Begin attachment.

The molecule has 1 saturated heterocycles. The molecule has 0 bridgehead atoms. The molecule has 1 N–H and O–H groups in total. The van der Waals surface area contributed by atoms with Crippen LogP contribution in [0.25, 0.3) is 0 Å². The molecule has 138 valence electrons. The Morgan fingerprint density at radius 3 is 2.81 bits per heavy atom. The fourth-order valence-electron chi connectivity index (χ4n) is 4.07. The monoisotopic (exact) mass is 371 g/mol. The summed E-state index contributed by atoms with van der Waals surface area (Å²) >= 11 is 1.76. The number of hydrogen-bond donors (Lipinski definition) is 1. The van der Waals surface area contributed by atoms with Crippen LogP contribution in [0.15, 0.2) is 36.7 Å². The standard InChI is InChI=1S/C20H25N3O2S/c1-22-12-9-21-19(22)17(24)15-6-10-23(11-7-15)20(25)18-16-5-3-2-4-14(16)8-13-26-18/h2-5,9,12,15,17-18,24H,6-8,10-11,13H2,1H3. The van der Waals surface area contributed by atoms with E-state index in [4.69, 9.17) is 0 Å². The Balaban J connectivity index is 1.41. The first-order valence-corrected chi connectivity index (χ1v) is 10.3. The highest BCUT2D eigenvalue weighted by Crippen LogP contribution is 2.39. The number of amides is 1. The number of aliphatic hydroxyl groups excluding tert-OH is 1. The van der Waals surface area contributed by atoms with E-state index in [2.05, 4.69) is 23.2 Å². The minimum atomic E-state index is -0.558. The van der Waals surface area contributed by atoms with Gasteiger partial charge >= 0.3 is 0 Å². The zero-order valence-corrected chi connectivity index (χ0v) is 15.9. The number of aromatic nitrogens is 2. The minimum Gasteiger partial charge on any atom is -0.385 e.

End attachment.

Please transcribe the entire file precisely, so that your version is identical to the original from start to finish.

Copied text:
The molecule has 1 saturated heterocycles. The molecule has 0 bridgehead atoms. The molecule has 1 N–H and O–H groups in total. The van der Waals surface area contributed by atoms with Crippen LogP contribution in [0.25, 0.3) is 0 Å². The molecule has 138 valence electrons. The Morgan fingerprint density at radius 3 is 2.81 bits per heavy atom. The fourth-order valence-electron chi connectivity index (χ4n) is 4.07. The monoisotopic (exact) mass is 371 g/mol. The summed E-state index contributed by atoms with van der Waals surface area (Å²) >= 11 is 1.76. The number of hydrogen-bond donors (Lipinski definition) is 1. The van der Waals surface area contributed by atoms with Crippen LogP contribution in [0.15, 0.2) is 36.7 Å². The standard InChI is InChI=1S/C20H25N3O2S/c1-22-12-9-21-19(22)17(24)15-6-10-23(11-7-15)20(25)18-16-5-3-2-4-14(16)8-13-26-18/h2-5,9,12,15,17-18,24H,6-8,10-11,13H2,1H3. The van der Waals surface area contributed by atoms with E-state index in [4.69, 9.17) is 0 Å². The Balaban J connectivity index is 1.41. The first-order valence-corrected chi connectivity index (χ1v) is 10.3. The highest BCUT2D eigenvalue weighted by Crippen LogP contribution is 2.39. The number of amides is 1. The number of aliphatic hydroxyl groups excluding tert-OH is 1. The van der Waals surface area contributed by atoms with E-state index in [2.05, 4.69) is 23.2 Å². The minimum atomic E-state index is -0.558. The van der Waals surface area contributed by atoms with Gasteiger partial charge >= 0.3 is 0 Å². The zero-order valence-corrected chi connectivity index (χ0v) is 15.9. The number of aromatic nitrogens is 2. The minimum Gasteiger partial charge on any atom is -0.385 e.